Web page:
|Murray 1 Snowy Hydro Station,|
by Martin Kraft/Wikimedia
Commons, CC BY-SA
However, there is another underused source of on-demand power available in people's homes: the air-conditioner. The air-conditioner is a large part of the energy supply problem but could be part of the solution. A home ducted home air-conditioner uses about 5KW of power. A medium room air-conditioner uses 2.3KW. What if we could pay householders to halve their air-conditioning energy use at times of high energy demand?
Smart meters and some air conditioners have a Demand Response Enabling Device (DRED) option. This allows the electricity supplier to remotely switch the air-conditioner to a lower power mode at times of peak demand. The supplier offers a cash payment up front and a lower electricity charge to householders who take up the option. However, this is not very popular.
If we could use smart-phones, and sharing economy techniques to provide more of an incentive to consumers, would this be cost effective?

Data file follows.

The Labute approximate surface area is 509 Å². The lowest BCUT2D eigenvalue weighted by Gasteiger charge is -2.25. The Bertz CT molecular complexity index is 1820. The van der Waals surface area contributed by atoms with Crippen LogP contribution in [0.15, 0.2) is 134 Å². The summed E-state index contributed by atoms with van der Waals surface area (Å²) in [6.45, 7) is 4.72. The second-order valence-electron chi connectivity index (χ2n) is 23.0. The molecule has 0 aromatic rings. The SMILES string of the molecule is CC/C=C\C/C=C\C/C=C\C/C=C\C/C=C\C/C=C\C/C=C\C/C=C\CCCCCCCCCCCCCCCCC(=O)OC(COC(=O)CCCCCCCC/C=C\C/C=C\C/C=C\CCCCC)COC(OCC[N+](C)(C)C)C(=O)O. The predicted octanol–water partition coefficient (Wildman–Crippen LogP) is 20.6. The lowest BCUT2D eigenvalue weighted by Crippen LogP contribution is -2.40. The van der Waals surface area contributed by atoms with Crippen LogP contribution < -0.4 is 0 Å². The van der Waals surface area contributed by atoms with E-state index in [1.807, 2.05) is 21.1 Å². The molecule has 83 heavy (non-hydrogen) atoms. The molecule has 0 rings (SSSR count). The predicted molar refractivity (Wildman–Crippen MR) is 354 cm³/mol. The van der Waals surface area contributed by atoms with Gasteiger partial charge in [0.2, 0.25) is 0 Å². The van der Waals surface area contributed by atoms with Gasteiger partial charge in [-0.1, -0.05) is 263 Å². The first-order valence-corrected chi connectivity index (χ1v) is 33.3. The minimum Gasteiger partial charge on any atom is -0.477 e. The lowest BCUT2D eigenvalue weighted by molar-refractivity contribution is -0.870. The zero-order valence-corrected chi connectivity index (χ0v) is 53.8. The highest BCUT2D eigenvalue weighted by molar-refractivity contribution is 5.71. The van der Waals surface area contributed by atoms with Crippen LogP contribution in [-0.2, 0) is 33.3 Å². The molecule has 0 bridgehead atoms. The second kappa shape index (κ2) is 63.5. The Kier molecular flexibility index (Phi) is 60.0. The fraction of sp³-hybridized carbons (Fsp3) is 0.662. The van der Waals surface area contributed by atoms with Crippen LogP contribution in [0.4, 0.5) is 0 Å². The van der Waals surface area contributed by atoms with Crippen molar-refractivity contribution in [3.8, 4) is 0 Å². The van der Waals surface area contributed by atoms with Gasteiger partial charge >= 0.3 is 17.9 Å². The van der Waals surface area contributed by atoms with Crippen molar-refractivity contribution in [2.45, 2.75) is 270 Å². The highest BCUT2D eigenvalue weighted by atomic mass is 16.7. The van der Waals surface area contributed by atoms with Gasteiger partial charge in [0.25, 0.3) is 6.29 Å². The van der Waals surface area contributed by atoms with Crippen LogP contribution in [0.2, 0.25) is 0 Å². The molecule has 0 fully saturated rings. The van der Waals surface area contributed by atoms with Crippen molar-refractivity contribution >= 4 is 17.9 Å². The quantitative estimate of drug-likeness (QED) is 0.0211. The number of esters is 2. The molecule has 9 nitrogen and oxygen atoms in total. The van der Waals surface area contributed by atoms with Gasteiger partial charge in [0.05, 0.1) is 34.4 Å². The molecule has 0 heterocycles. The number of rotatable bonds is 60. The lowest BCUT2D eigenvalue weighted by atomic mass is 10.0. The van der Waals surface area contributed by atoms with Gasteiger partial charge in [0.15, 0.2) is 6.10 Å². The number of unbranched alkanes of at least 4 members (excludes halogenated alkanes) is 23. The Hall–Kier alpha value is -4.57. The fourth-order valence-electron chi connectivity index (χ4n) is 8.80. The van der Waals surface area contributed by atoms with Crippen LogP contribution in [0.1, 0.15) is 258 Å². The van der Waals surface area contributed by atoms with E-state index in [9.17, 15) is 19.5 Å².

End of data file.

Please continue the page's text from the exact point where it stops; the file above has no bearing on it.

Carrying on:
A quick back-of the-envelope calculation:
Cost of Snowy #2 power: $2B for 2000 MW = $1,000 per KW.
Assuming a consumer would halve their air-conditioner consumption on demand, 5KW to 2.3KW = 2.7 KW saved. This would have to cost less than $2,700 to be cheaper than Snowy #2. Retrofitting DRED may well cost more than this. However, smart air-conditioners may require no extra hardware. The difficulty would be making it feasible for the consumer to enable the function, without requiring a technician to visit.
photo by By Ayaita
(Own work) [CC BY 3.0],
via Wikimedia Commons
However, how many households would need to have DRED? The Snowy Hydro 2 scheme is proposed to produce 2000 MW. At 2.7 KW saved per household, that requires almost three quarters of a million households: 8% of the 9m in Australia. Also it is unlikely that these householders would be willing to give up half their air-conditioning for long periods. But such a system might be used during the annual peaks and when there is a problem with regular supply, rather than have fossil fuel stations on standby.